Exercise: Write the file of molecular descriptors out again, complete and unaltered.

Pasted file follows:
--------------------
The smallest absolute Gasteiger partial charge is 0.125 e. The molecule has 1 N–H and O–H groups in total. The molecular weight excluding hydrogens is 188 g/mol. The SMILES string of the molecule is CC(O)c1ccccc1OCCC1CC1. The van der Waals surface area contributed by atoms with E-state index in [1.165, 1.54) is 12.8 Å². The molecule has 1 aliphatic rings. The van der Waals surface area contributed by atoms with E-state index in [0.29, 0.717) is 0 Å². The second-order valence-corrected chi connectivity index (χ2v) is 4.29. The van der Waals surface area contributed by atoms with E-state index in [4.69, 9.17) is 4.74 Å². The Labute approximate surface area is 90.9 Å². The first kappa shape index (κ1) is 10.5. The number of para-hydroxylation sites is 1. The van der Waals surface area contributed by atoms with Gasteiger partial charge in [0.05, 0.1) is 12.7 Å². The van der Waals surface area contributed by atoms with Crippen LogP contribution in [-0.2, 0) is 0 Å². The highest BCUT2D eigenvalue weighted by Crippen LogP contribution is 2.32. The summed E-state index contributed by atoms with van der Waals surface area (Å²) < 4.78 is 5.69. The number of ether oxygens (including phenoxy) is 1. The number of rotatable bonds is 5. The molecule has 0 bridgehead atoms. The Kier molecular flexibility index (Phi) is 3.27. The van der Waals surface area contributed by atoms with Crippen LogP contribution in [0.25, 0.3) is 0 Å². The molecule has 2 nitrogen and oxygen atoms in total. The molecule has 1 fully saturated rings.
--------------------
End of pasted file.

The smallest absolute Gasteiger partial charge is 0.125 e. The molecule has 1 N–H and O–H groups in total. The molecular weight excluding hydrogens is 188 g/mol. The SMILES string of the molecule is CC(O)c1ccccc1OCCC1CC1. The van der Waals surface area contributed by atoms with E-state index in [1.165, 1.54) is 12.8 Å². The molecule has 1 aliphatic rings. The van der Waals surface area contributed by atoms with E-state index in [0.29, 0.717) is 0 Å². The second-order valence-corrected chi connectivity index (χ2v) is 4.29. The van der Waals surface area contributed by atoms with E-state index in [4.69, 9.17) is 4.74 Å². The Labute approximate surface area is 90.9 Å². The first kappa shape index (κ1) is 10.5. The number of para-hydroxylation sites is 1. The van der Waals surface area contributed by atoms with Gasteiger partial charge in [0.05, 0.1) is 12.7 Å². The van der Waals surface area contributed by atoms with Crippen LogP contribution in [-0.2, 0) is 0 Å². The highest BCUT2D eigenvalue weighted by Crippen LogP contribution is 2.32. The summed E-state index contributed by atoms with van der Waals surface area (Å²) < 4.78 is 5.69. The number of ether oxygens (including phenoxy) is 1. The number of rotatable bonds is 5. The molecule has 0 bridgehead atoms. The Kier molecular flexibility index (Phi) is 3.27. The van der Waals surface area contributed by atoms with Crippen LogP contribution in [0.25, 0.3) is 0 Å². The molecule has 2 nitrogen and oxygen atoms in total. The molecule has 1 fully saturated rings.